When I was deciding on the colour theme for our kitchen is was the typical Royal Copenhagen blue that inspired me. I have quite a few items from the Blue Fluted Mega collection, in fact almost every Christmas my grandmother has given me something from the brand. My mum, aunt, cousin and grandmother all have different pieces from Royal Copenhagen in their homes, some new and some antique, so it is a nice way that all of the women in my family is connected.
Royal Copenhagen’s blue pigment is actually called cobalt zinc silicate and it is the cobalt that provides the distinctive blueness. In its infancy, Royal Copenhagen obtained their cobalt from Norwegian ‘Blaafarveværket’, the ‘blue colour factory’ – a company that was responsible for between 70 and 80 percent of all global cobalt production throughout the 19th century.
In Denmark, the most classic collection, Blue Fluted Plain, is considered a part of their cultural heritage and many people have a connection to in one way or another. Passed down from generation to generation, pieces of the tableware can be found in many Scandinavian homes today. Over the centuries, Royal Copenhagen has produced between 1,500 and 2,000 different kinds of cups, jugs, bowls and plates; all hand-painted to the last detail.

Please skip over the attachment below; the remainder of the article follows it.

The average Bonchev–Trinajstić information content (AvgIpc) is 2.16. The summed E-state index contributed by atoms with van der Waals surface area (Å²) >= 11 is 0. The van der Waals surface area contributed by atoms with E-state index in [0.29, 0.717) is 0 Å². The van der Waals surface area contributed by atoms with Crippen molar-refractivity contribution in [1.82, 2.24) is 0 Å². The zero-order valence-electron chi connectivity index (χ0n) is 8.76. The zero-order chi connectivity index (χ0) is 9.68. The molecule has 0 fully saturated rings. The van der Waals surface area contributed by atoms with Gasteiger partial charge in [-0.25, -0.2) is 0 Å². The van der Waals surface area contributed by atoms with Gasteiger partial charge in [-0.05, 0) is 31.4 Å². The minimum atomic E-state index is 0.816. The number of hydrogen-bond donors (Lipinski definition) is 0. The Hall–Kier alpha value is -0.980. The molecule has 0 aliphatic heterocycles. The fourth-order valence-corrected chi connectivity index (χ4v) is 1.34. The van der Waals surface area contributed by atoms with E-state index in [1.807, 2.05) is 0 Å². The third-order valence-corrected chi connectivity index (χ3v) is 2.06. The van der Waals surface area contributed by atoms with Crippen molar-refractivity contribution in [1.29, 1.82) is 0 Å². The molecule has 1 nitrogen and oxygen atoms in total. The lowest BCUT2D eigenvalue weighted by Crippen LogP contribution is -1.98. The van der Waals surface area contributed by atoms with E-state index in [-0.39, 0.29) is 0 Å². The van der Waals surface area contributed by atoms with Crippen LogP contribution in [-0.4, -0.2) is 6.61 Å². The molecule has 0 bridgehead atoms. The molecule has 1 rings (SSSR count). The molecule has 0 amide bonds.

Do you have any pieces of Royal Copenhagen in your home?
I recently bought a new set of plates and was drawn to these handmade white speckled ones. I think their modern expression along with the gold cutlery I already had goes so well together with the more classic look of my Royal Copenhagen collection. Now, what’s for dinner?…
// Photo credit: Ingrid Opstad